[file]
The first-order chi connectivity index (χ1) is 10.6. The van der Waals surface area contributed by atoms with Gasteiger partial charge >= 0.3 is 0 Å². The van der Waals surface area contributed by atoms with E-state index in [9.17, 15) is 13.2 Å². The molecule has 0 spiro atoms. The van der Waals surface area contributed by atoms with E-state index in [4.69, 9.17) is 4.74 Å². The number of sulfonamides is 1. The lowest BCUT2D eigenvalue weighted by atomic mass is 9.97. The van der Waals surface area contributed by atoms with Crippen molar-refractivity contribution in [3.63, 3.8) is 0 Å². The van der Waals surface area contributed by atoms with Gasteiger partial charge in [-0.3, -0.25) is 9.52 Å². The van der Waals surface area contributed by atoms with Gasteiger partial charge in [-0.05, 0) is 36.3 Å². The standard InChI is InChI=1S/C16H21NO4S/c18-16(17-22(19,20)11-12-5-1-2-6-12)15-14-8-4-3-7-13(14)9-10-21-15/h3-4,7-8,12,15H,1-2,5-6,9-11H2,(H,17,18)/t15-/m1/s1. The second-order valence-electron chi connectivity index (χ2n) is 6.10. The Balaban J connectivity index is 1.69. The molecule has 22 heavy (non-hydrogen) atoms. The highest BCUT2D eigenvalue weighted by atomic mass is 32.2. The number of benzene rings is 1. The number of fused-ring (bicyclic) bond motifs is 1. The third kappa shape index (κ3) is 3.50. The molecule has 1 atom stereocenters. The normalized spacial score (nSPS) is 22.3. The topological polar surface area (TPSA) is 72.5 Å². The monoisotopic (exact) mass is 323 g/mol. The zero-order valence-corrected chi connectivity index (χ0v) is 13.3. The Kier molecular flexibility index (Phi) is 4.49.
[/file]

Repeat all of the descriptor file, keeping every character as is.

The first-order chi connectivity index (χ1) is 10.6. The van der Waals surface area contributed by atoms with Gasteiger partial charge >= 0.3 is 0 Å². The van der Waals surface area contributed by atoms with E-state index in [9.17, 15) is 13.2 Å². The molecule has 0 spiro atoms. The van der Waals surface area contributed by atoms with E-state index in [4.69, 9.17) is 4.74 Å². The number of sulfonamides is 1. The lowest BCUT2D eigenvalue weighted by atomic mass is 9.97. The van der Waals surface area contributed by atoms with Crippen molar-refractivity contribution in [3.63, 3.8) is 0 Å². The van der Waals surface area contributed by atoms with Gasteiger partial charge in [-0.3, -0.25) is 9.52 Å². The van der Waals surface area contributed by atoms with Gasteiger partial charge in [-0.05, 0) is 36.3 Å². The standard InChI is InChI=1S/C16H21NO4S/c18-16(17-22(19,20)11-12-5-1-2-6-12)15-14-8-4-3-7-13(14)9-10-21-15/h3-4,7-8,12,15H,1-2,5-6,9-11H2,(H,17,18)/t15-/m1/s1. The second-order valence-electron chi connectivity index (χ2n) is 6.10. The Balaban J connectivity index is 1.69. The molecule has 22 heavy (non-hydrogen) atoms. The highest BCUT2D eigenvalue weighted by atomic mass is 32.2. The number of benzene rings is 1. The number of fused-ring (bicyclic) bond motifs is 1. The third kappa shape index (κ3) is 3.50. The molecule has 1 atom stereocenters. The normalized spacial score (nSPS) is 22.3. The topological polar surface area (TPSA) is 72.5 Å². The monoisotopic (exact) mass is 323 g/mol. The zero-order valence-corrected chi connectivity index (χ0v) is 13.3. The Kier molecular flexibility index (Phi) is 4.49.